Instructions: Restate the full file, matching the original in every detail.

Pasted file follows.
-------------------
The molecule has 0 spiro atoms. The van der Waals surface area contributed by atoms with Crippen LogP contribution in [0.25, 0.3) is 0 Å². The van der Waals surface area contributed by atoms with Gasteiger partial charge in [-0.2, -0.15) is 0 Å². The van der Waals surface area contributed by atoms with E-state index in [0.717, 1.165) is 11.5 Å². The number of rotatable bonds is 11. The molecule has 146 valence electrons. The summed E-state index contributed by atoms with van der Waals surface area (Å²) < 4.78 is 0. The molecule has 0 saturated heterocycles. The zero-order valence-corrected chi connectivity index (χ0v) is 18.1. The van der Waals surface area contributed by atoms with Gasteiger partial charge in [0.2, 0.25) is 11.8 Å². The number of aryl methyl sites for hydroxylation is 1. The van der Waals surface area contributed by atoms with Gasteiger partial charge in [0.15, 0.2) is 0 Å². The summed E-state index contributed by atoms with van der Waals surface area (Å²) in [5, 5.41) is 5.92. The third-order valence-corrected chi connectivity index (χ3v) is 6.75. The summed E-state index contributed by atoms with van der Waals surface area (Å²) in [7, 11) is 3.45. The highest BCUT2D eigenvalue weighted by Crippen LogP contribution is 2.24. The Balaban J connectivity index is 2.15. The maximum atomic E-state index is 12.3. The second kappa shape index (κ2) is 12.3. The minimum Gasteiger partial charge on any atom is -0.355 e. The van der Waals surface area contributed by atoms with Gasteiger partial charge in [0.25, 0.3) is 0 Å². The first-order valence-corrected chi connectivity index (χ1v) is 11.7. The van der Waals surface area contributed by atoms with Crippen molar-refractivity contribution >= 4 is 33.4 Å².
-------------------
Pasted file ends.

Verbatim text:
The molecule has 0 spiro atoms. The van der Waals surface area contributed by atoms with Crippen LogP contribution in [0.25, 0.3) is 0 Å². The van der Waals surface area contributed by atoms with Gasteiger partial charge in [-0.2, -0.15) is 0 Å². The van der Waals surface area contributed by atoms with E-state index in [0.717, 1.165) is 11.5 Å². The number of rotatable bonds is 11. The molecule has 146 valence electrons. The summed E-state index contributed by atoms with van der Waals surface area (Å²) < 4.78 is 0. The molecule has 0 saturated heterocycles. The zero-order valence-corrected chi connectivity index (χ0v) is 18.1. The van der Waals surface area contributed by atoms with Gasteiger partial charge in [0.2, 0.25) is 11.8 Å². The number of aryl methyl sites for hydroxylation is 1. The van der Waals surface area contributed by atoms with Gasteiger partial charge in [0.15, 0.2) is 0 Å². The summed E-state index contributed by atoms with van der Waals surface area (Å²) in [5, 5.41) is 5.92. The third-order valence-corrected chi connectivity index (χ3v) is 6.75. The summed E-state index contributed by atoms with van der Waals surface area (Å²) in [7, 11) is 3.45. The highest BCUT2D eigenvalue weighted by Crippen LogP contribution is 2.24. The Balaban J connectivity index is 2.15. The maximum atomic E-state index is 12.3. The second kappa shape index (κ2) is 12.3. The minimum Gasteiger partial charge on any atom is -0.355 e. The van der Waals surface area contributed by atoms with Gasteiger partial charge in [0.25, 0.3) is 0 Å². The first-order valence-corrected chi connectivity index (χ1v) is 11.7. The van der Waals surface area contributed by atoms with Crippen molar-refractivity contribution >= 4 is 33.4 Å².